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Re: Why printing?
*To*: mathgroup at yoda.physics.unc.edu
*Subject*: Re: Why printing?
*From*: tgayley (Todd Gayley)
*Date*: Mon, 5 Apr 1993 09:44:06 -0600
Michael Trott <Michael.Trott at physik.tu-ilmenau.de> asks:
> Have a look at the following three examples:
> 1.)
> {a,b}/.{x___,a,y___}:>Print[z;x]
>
> This prints z!!!
>
> 2.)
> {a,b}/.{x___,a,y___}:>Print[z;]
> prints Null (O.K.)
>
> and
>
> 3.)
>
> {a,b}/.{x___,a,y___}:>Print[z;xx]
>
> prints xx (O.K.).
>
>
> The second and third behaviour is O.K. but why is z Printed in the first
> example.
>
> Any ideas??
You are seeing the behavior of Sequence, the magical disappearing head. In
your first example, after pattern matching, a gets a and y gets b. But what
does x become? It becomes Sequence[], which is, in effect, "nothing".
A Sequence beheads itself if it is an argument to _any_ function. In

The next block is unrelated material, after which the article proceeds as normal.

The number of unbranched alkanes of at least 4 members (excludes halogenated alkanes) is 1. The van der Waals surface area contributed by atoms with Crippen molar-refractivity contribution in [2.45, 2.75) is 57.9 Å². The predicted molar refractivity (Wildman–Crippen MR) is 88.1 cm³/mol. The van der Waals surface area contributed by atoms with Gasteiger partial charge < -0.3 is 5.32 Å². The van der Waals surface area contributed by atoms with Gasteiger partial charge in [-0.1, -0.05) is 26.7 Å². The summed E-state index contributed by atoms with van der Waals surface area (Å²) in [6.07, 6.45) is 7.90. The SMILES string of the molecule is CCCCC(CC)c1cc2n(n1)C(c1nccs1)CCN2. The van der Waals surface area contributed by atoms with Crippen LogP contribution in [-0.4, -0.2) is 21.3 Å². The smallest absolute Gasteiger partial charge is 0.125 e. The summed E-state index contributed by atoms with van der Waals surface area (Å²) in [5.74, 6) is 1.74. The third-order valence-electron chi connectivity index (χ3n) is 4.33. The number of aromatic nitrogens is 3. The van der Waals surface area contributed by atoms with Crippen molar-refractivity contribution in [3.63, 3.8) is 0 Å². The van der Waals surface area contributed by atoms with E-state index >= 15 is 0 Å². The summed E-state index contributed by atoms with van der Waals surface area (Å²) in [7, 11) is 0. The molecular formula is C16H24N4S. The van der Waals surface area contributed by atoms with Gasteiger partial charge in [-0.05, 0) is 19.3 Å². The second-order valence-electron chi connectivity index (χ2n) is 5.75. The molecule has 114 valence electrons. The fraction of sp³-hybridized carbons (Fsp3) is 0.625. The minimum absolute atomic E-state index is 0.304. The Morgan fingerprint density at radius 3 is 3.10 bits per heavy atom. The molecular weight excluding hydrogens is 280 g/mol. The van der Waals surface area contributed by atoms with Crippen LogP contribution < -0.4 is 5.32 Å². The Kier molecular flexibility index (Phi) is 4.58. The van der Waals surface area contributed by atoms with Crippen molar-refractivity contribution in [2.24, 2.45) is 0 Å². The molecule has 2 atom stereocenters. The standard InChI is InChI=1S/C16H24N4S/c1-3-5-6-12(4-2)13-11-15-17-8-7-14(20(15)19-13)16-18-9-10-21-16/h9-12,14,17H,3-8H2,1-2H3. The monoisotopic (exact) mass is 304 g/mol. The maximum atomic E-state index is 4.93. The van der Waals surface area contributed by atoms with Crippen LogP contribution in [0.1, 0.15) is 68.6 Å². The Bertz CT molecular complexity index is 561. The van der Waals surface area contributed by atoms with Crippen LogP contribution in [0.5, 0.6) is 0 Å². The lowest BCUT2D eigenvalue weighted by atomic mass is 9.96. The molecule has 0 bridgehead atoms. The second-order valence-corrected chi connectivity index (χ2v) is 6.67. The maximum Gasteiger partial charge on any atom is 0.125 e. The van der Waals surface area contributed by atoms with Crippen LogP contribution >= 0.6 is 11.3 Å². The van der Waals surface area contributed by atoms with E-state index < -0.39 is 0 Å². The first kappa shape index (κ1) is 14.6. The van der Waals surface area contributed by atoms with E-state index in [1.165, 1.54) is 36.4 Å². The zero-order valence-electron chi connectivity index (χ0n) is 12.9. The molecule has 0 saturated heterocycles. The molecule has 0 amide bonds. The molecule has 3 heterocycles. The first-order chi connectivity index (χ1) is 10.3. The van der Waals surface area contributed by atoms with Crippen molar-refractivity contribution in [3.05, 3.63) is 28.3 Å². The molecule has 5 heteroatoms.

particular, Sequence[] simply goes away:
In[1]:= f[a,b,Sequence[]]
Out[1]= f[a, b]
Thus, here is what happens in your Print statement:
before substitution: Print[CompoundExpression[z,x]]
after substitution: Print[CompoundExpression[z,Sequence[]]]
which becomes: Print[CompoundExpression[z]].
Compare this to Print[z;] in your second example, which is
Print[CompoundExpression[z,Null]].
The point of this is that when x "disappears" from Print[z;x], you get
Print[z], not Print[z;].
--Todd Gayley
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